The Stephen Schwartz Project
Reviewed April 13 by Brad Hathaway

 

t A Potomac Stages Pick for an evening of youthful, energetic performances

 

Michael J. Bobbitt seems to have solved the problem inherent in the "jukebox musical" type of revue, the problem of keeping the interest level high despite the fact that songs written for a specific plot point have to be performed out of context. Bobbitt's solution? Assemble a cast with a wide range of talents and have them attack the material unrelentingly. There's nary a dip in the intensity in any one of these eighty-five minutes. There are peaks. Each time Felicia Curry steps on the stage the energy level spikes. There are no valleys, however. Even the quieter moments, such as Jobari Parker-Namdar's exquisite rendition of the heart-tugging "Cold Enough To Snow" are intense and demand your attention. When the entire cast lets loose on Bobbitt's stage-filling choreography, there is a sense of joy that compensates for any limitation of individual dancing skills. It is all full-out, just like the singing. All nine young performers attack the material with a combination of confidence and collegiality that makes this an infectious evening.

 

Storyline: A high-spirited revue presentation of a sampling of the songs of the composer/lyricist of Godspell, Pippin, The Magic Show, The Baker's Wife, The Children of Eden, Captain Louie and Wicked who was also the lyricist for Leonard Bernstein's Mass, Charles Strouse's Rags and the animated films Pocahontas and The Hunchback of Notre Dame.

Bobbitt conceived of this revue based, as the rather pedestrian title states, on the work of Stephen Schwartz. He selected twenty-seven songs Schwartz wrote between 1970 when he provided a new score for a project called Godspell and became an instant wunderkind, and 2003 when his latest Broadway effort, Wicked, became something of a phenomenon that continues to draw crowds. As anyone who has followed his career knows (or those who attended the ArtSpeak! evening when he came to Poe Middle School in Annandale to sing a few songs, answer a few questions and generally inspire the students and families with his love of the art of the popular song), many of his songs deal with the aspirations of individuals for better things - think of "Colors of the Wind" (with music by Alan Menken) or "Corner of the Sky" or "Defying Gravity."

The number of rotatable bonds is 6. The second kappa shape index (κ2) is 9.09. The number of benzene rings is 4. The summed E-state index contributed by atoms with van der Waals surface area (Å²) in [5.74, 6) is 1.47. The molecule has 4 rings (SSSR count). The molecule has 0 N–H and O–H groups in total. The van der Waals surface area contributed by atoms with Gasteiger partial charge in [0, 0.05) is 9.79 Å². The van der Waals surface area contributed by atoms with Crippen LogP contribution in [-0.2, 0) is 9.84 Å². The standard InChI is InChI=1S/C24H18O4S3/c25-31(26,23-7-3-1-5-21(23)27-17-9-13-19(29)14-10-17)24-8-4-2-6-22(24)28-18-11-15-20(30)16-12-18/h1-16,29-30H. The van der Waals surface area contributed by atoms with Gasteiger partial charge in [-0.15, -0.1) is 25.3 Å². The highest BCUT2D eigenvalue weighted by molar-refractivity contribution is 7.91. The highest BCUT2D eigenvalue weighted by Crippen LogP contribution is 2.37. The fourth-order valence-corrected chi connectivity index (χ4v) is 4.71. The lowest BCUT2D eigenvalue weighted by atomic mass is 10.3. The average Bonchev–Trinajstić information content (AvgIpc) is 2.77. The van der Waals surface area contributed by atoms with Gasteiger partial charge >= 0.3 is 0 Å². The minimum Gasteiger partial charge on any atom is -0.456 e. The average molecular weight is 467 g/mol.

Felicia Curry adds to her impressive list of performances leading an exciting “Ain’t It Good” (from Children of Eden) that goes from soulful solo to a rousing gospel sing, clap and stamp along that is the highlight of an evening full of highlights. She also is a standout on "Manchild Lullaby" with its lyric by Leida Snow. Florrie Bagel brings a clarity of enunciation as well as pitch to The Magic Show's "West End Avenue" and Amber Moorer delivers the lyric of "Colors Of The Wind" from Pocahontas with dramatic effectiveness. On the other hand, Andrew Sonntag's "Out There" (from Hunchback of Notre Dame) misses some of the meaning of the lyrics. Godspell's "Day by Day" is rendered in multiple languages (which avoids the boredom the song can engender as it endlessly repeats its three-word title). "The Spark of Creation" (also from Children of Eden) acts as a pair of bookends giving a jump start to the start of the show and delivering the final image before the curtain call. 

The small theater that is MetroStage, with its steep banks of seats gives everyone in the audience an unimpeded view of Bobbitt's inventive choreography including nifty uses of light sticks and sneakers with wheelies. The walls reverberate with the enthusiastic singing of the cast. The band led by Doug Bowles puts out a sufficiently supportive sound, but, strangely, the arrangements by John L. Cornelius II give more of a laid back jazz club atmosphere to the accompaniment at times when theatrical pizzazz seems called for. Alex Cooper's strikingly attractive set is dramatically lit at appropriate moments by Jason Arnold. For all the attractive setting and youthful performers, the visual impact of the show isn't all that it could be, however, because the costumes are a fairly unattractive mélange of layered outfits. Pity.

Music and lyrics by Stephen Schwartz with additional music by Alan Menken, Charles Strouse and additional lyrics by Leida Snow. Conceived, directed and choreographed by Michael J. Bobbitt. Musical direction by Doug Bowles. Musical arrangements by John L. Cornelius II. Design: Alex Cooper (set) Emily Dere (costumes) Kevin Laughon (properties) Jason Arnold (lights) Jessica Lee Winfield (stage manager). Cast: Florrie Bagel, Priscilla Cuellar, Felicia Curry, Kerry Deitrick, Benjamin Horen, Amber Moorer, Jobari Parker-Namdar, Andrew Sonntag, Clif Walker. Band: Brent Birckhead, Doug Bowles, Jean Finstad, Vishal Panchal, Darius Smith, Danny Villanueva.